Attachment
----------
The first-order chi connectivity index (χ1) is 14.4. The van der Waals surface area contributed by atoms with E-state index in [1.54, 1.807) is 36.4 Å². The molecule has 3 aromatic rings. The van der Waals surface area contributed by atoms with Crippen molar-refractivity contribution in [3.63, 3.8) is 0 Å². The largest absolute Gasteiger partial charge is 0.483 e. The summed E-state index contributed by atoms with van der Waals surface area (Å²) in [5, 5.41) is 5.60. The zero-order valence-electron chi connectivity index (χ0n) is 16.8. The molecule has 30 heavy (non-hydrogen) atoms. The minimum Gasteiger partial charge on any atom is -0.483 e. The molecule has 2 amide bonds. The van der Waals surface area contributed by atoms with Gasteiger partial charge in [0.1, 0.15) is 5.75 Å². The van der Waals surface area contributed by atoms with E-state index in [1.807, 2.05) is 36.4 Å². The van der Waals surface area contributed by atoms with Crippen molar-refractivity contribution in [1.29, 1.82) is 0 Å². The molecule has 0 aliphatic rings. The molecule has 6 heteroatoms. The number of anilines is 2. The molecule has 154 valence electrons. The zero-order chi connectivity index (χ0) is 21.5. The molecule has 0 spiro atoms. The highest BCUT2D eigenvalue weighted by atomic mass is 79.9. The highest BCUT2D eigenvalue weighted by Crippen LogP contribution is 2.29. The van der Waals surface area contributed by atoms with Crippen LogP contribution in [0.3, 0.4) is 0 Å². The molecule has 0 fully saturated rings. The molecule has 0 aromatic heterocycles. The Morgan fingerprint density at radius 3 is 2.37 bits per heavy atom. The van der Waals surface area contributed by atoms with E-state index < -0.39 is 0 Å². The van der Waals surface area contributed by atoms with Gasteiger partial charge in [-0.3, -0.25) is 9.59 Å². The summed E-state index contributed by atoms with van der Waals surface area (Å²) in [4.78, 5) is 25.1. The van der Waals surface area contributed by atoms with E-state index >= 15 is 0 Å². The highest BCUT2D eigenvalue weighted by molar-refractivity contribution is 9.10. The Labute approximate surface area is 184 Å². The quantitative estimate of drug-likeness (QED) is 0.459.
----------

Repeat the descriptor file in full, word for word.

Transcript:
The first-order chi connectivity index (χ1) is 14.4. The van der Waals surface area contributed by atoms with E-state index in [1.54, 1.807) is 36.4 Å². The molecule has 3 aromatic rings. The van der Waals surface area contributed by atoms with Crippen molar-refractivity contribution in [3.63, 3.8) is 0 Å². The largest absolute Gasteiger partial charge is 0.483 e. The summed E-state index contributed by atoms with van der Waals surface area (Å²) in [5, 5.41) is 5.60. The zero-order valence-electron chi connectivity index (χ0n) is 16.8. The molecule has 30 heavy (non-hydrogen) atoms. The minimum Gasteiger partial charge on any atom is -0.483 e. The molecule has 2 amide bonds. The van der Waals surface area contributed by atoms with Gasteiger partial charge in [0.1, 0.15) is 5.75 Å². The van der Waals surface area contributed by atoms with E-state index in [1.807, 2.05) is 36.4 Å². The van der Waals surface area contributed by atoms with Crippen molar-refractivity contribution in [1.29, 1.82) is 0 Å². The molecule has 0 aliphatic rings. The molecule has 6 heteroatoms. The number of anilines is 2. The molecule has 154 valence electrons. The zero-order chi connectivity index (χ0) is 21.5. The molecule has 0 spiro atoms. The highest BCUT2D eigenvalue weighted by atomic mass is 79.9. The highest BCUT2D eigenvalue weighted by Crippen LogP contribution is 2.29. The van der Waals surface area contributed by atoms with Crippen LogP contribution in [0.3, 0.4) is 0 Å². The molecule has 0 fully saturated rings. The molecule has 0 aromatic heterocycles. The Morgan fingerprint density at radius 3 is 2.37 bits per heavy atom. The van der Waals surface area contributed by atoms with E-state index < -0.39 is 0 Å². The van der Waals surface area contributed by atoms with Gasteiger partial charge in [-0.3, -0.25) is 9.59 Å². The summed E-state index contributed by atoms with van der Waals surface area (Å²) in [4.78, 5) is 25.1. The van der Waals surface area contributed by atoms with E-state index >= 15 is 0 Å². The highest BCUT2D eigenvalue weighted by molar-refractivity contribution is 9.10. The Labute approximate surface area is 184 Å². The quantitative estimate of drug-likeness (QED) is 0.459.